According to Alfred Wainwright, famous British fell walker and author of Lakeland guides, “There is no such thing as bad weather, only unsuitable clothing”.
Admittedly, like all good rules, adopting his maxim more widely would mean making allowances for exceptions - no happy couple wants to dress for flash floods on their wedding day, for example.
Generally, though, his logic appears sound: properly prepared, we can cope with the vagaries of our climate, especially in temperate regions such as Northern Europe.
Regardless of whether the forecast is for a Beast from the East, or hosepipe-banning heatwave, the strategy remains the same: it is all a question of adaptability.
To be truly sustainable, we need to build clever, not just think smart
So, when it comes to designing our built environment to be suitably climate-resilient, surely providing sustainable comfort in untypically British weather such as this sweltering summer should be similarly straightforward?
Keeping cool is just about being adequately prepared, right? Is the solution as simple as buildings needing to be appropriately equipped?
Well, not exactly... Global demand for air conditioning is likely to triple by 2050, predicts the International Energy Agency, as stock numbers worldwide surge from 1.6 billion conditioners today to around 5.6 billion by mid-century.
This rocketing rate of uptake would amount to roughly 10 new AC units being sold every second for the next 30 years and require additional electricity generation equivalent to the existing capacity of USA, EU and Japan, combined. When it comes to energy consumption, cooling is the new heating.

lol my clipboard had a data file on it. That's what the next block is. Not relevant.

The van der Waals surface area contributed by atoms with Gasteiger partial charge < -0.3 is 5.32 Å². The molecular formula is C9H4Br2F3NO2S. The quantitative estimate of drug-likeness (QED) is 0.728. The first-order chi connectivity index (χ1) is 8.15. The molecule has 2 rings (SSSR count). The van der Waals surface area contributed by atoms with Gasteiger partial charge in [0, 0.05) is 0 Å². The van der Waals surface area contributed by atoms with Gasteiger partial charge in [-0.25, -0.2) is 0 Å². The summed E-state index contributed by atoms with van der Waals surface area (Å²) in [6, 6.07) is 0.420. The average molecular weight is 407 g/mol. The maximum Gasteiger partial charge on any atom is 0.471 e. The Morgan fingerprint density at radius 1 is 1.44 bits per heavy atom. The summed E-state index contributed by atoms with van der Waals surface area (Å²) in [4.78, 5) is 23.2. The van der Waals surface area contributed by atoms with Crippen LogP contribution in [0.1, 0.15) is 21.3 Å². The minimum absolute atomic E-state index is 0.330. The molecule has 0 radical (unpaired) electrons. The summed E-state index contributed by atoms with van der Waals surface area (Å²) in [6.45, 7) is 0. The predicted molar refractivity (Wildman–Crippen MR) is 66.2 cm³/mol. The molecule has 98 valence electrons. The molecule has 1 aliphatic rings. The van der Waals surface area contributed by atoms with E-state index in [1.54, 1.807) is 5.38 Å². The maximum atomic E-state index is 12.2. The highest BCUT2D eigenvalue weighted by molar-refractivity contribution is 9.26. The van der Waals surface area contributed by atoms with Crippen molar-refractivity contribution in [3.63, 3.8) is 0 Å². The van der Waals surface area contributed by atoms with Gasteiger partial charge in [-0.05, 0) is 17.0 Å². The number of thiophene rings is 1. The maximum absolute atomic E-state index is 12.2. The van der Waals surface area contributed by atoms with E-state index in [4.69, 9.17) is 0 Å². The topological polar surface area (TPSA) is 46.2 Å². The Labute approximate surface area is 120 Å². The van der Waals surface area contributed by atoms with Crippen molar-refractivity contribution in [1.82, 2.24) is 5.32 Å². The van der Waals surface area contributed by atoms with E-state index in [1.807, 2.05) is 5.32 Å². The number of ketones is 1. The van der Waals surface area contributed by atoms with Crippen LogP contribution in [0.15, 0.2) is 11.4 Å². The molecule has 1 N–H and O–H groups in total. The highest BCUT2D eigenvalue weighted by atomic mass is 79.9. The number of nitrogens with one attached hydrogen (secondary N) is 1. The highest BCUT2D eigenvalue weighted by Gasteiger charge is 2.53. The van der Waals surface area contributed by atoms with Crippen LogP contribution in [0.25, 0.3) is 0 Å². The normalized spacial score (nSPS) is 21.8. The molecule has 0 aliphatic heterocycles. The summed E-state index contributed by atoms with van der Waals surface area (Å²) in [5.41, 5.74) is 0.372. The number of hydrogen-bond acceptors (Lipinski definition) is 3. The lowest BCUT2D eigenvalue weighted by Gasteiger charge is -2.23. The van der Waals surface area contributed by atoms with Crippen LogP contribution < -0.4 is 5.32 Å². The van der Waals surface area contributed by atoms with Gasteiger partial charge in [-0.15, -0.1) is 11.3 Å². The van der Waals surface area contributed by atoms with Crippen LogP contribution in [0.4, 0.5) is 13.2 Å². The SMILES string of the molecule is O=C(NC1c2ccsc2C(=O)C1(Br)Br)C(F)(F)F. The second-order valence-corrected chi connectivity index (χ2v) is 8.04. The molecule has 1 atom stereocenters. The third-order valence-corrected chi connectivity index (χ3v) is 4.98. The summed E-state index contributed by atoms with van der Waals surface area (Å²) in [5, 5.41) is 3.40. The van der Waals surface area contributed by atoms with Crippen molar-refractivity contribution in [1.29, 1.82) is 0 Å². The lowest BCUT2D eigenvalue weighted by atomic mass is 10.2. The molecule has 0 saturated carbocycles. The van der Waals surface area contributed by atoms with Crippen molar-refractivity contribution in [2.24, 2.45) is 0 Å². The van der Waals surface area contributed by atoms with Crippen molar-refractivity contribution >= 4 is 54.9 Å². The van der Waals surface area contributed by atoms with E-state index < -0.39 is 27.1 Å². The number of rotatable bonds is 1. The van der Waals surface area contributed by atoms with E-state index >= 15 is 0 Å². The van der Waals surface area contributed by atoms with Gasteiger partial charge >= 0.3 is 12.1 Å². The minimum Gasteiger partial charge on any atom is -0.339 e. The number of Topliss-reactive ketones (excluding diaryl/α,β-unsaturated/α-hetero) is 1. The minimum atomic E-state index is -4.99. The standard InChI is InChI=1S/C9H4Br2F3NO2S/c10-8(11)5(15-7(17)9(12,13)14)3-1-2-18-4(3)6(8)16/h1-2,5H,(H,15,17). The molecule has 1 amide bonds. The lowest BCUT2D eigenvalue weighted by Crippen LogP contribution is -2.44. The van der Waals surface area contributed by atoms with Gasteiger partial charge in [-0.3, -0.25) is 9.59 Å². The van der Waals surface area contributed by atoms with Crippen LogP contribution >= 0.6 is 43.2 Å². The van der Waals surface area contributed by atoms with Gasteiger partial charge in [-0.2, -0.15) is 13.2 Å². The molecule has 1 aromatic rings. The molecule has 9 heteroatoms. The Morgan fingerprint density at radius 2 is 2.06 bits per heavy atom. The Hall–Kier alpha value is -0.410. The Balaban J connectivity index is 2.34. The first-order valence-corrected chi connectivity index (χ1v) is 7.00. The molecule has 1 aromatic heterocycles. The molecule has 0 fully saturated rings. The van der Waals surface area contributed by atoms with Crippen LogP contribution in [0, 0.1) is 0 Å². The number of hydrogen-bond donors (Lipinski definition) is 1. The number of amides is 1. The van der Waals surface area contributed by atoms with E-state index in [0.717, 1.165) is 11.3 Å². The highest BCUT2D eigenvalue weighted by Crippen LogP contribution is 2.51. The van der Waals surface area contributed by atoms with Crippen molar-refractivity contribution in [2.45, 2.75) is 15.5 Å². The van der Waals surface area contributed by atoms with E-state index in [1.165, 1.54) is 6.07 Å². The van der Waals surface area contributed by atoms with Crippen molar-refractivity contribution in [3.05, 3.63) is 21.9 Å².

Furthermore, it is not just a matter of the kit installed, but who controls it, when and where. Expectations of personal comfort now run to custom environments at work, home and even in the car, where it is possible for individual passengers and the driver to create their own space settings.
As the world of heating and cooling goes digital, there is a risk that potential gains in energy efficiency will be compromised by ill-managed and ill-informed growth in demand and rampant consumerisation.
The challenge for the built environment, therefore, is to avoid costly over-engineering of buildings that cater extravagantly for an impossibly broad range of climate projections and personal preferences.
Sophisticated climate modelling and predictive analytics can together sustainably scope future building requirements, up to a point, but there is still an element of human interaction and manual control to factor into the equation.
Simultaneous and smart
So, smart buildings, homes and systems need to enable, not inhibit, intelligent decision-making on the part of users.
The good news is that architecture and construction are perfectly capable of delivering smart and sustainable, simultaneously.
Described as the greenest building in the world, Deloitte’s Amsterdam HQ ‘The Edge’, for example, received the highest ever BREEAM rating for an office development anywhere in the world.
A key part of its employee appeal is the sensor-rich intelligent design that, amongst other things, facilitates precision comfort controls for areas such as temperature and light to accommodate individual desires and create multiple microclimates, all accessible via a smartphone app. Its radical personalisation even extends to hot-drinks machines that remember how you take your coffee.
Whilst tech is a vital tool, however, it is not the only answer.
Faced with rising frequency of extreme weather events and impending climate impacts, a more holistic approach to sustainable comfort is called for in design and engineering of the built environment of tomorrow – one which considers traditional attributes and disciplines such as thermal mass and airtightness, as well as innovations like responsive architecture and smart technology.
In short, to be truly sustainable, we need to build clever, not just think smart.